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Counselor at Agawam's Doering School awarded for dedication

Date: 2/15/2023

AGAWAM — Karen Cree “truly loves” being an adjustment counselor. Her passion is to improve the lives of children and see them succeed and reach their maximum potential.

The Westfield resident doesn’t feel her work is anything extraordinary. But her colleagues around the region felt differently. That’s why the Western Massachusetts Counselors Association recently named Cree as its 2023 Counselor of the Year.

According to Dawn Ruell, Cree is adored by students she works with, appreciated by families and respected by colleagues and administrators at Doering School in Agawam. Ruell and Pam Gentile, two of Cree’s fellow counselors at Doering, nominated her for the award.

“Karen is a truly dedicated school counselor and tireless mental health advocate for children and families,” said Ruell. In addition to her daily responsibilities, Cree has been a part of several initiatives, including running an afterschool Kindness Club, a Cognitive Behavioral Intervention for Trauma in Schools group, “Fun Nights” and an annual spring talent show.

Three years ago, when the coronavirus pandemic forced Doering and other schools into remote learning, Cree was determined to remain connected with her students and families. During that time, she often made home visits. This helped students feel supported despite not being physically in the school building. It also helped many students who were struggling to attend school become reconnected to school.

Cree said her two biggest challenges as a middle school counselor are having enough time and dealing with social media. “My days with students fly — there’s always more I want to accomplish. As counselors, we spend a lot of time working through issues caused by a lack of social boundaries on social media. Kids often come to school exhausted because they struggle to shut their brains down at night and get adequate rest.”

A 1990 graduate of Agawam High School now living in Westfield, she started working in schools as an inclusion behavior specialist, primarily working with students with autism or brain injury and their school team to increase their opportunities to engage with peers.

“I spent about 12 years in that role before I decided to get my master’s degree in social work. I wanted to work more with the whole child and also their families,” said Cree, who had worked mainly with families in Springfield and Holyoke as an in-home therapist before joining the Doering staff. 

Cree added that middle school students — Doering School serves grades 5 and 6 — are her “favorite” age group: “I want to enter into their ’yuck’ and equip them to find their way and come out even stronger than they were before.” 

A former student who is now an eighth grader at Agawam Junior High School wrote this about Cree: “She helped me come out of my shell. She was born to do what she does. She has still helped me, even though I’m not in the same school anymore.” The student added that Cree is “the most kind, open-hearted person you will ever meet.”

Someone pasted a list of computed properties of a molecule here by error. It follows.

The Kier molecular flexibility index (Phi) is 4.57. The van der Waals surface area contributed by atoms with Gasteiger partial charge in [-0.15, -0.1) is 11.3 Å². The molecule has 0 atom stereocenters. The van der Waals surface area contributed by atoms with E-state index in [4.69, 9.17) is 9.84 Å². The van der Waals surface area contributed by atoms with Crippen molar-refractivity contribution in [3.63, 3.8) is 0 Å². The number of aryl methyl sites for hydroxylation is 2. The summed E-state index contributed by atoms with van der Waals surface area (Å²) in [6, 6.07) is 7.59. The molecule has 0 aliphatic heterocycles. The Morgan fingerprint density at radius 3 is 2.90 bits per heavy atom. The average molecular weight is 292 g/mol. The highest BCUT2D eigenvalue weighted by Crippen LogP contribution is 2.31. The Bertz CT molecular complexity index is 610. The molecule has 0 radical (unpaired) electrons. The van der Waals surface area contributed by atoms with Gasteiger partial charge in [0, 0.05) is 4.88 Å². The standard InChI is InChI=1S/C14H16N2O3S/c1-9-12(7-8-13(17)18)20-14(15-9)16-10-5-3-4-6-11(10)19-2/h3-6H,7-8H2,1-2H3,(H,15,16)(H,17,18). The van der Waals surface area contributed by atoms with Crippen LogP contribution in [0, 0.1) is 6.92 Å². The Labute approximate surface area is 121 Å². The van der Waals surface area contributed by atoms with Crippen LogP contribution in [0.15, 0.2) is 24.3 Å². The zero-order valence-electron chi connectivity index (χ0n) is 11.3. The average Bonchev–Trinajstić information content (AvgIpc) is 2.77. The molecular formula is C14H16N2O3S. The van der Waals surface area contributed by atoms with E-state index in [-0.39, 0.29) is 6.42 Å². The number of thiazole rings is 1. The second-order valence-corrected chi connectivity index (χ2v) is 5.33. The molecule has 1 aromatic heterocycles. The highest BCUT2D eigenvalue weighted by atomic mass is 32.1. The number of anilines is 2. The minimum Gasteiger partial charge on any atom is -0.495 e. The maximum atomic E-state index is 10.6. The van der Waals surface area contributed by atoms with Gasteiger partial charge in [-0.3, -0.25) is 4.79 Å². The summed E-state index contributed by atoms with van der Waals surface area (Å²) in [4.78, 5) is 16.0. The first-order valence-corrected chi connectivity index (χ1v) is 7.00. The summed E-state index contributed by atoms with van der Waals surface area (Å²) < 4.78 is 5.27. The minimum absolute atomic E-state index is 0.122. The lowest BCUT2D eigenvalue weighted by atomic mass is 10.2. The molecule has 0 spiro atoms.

Cree said one of her proudest moments as a counselor was born from a tragedy. In October 2017, almost two months after she started at Doering, one of the school’s sixth graders was hit by a car and killed.

“Our school was in deep mourning. Some students closest to this young boy began to come up with ideas to help our school community heal,” she recalled.

They put notes of affirmation and hope on sixth grade lockers. They decorated doors with kind words of Doering’s teachers. They planted flowers and created a memorial in the school’s garden. This was the beginning of the Kindness Club that Cree still runs.

“Each year the club bursts with students who desire to make a positive impact on our school and community,” she added. “The best reward for me was that some our graduating students went to the junior high and created a Kindness Club there.”

Doering Principal Thomas Schnepp calls Cree a “truly dedicated” staff member.

“She’s usually one of the first staff members to school in the morning and often runs clubs after school,” he said. “Karen’s always looking for ways to improve the students’ experience. Her heart for students is amazing — we can’t measure the impact she has on these young lives. We are very fortunate to have Karen on our staff.”

Although Cree doesn’t believe she’s doing anything special, she does believe her award is important because it recognizes the valuable work of counselors. She said they can often feel overlooked in schools.

“Our colleagues know that social-emotional needs are increasing, but with the focus on academic rigor, our contributions can be overshadowed,” she added.

Cree said while the importance of social and emotional learning for students has been a hot topic in the media, she wishes community members could get a glimpse of a day in the life of a middle school student. She said pressures from social media are significant on an already taxed emotional psyche. 

“This year, we’ve also seen an increase in 10- to 12-year-old students vaping. Video games and social media are causing a decrease in physical exercise and even sleep,” Cree explained. “The world is growing ever more complicated — and their brains and bodies are reacting. They need our help so they can be ready to engage in learning.”

A compassionate, hard-working and devoted counselor, Cree will serve as an effective ambassador and advocate for counselors in Western Massachusetts who are working to help children and families.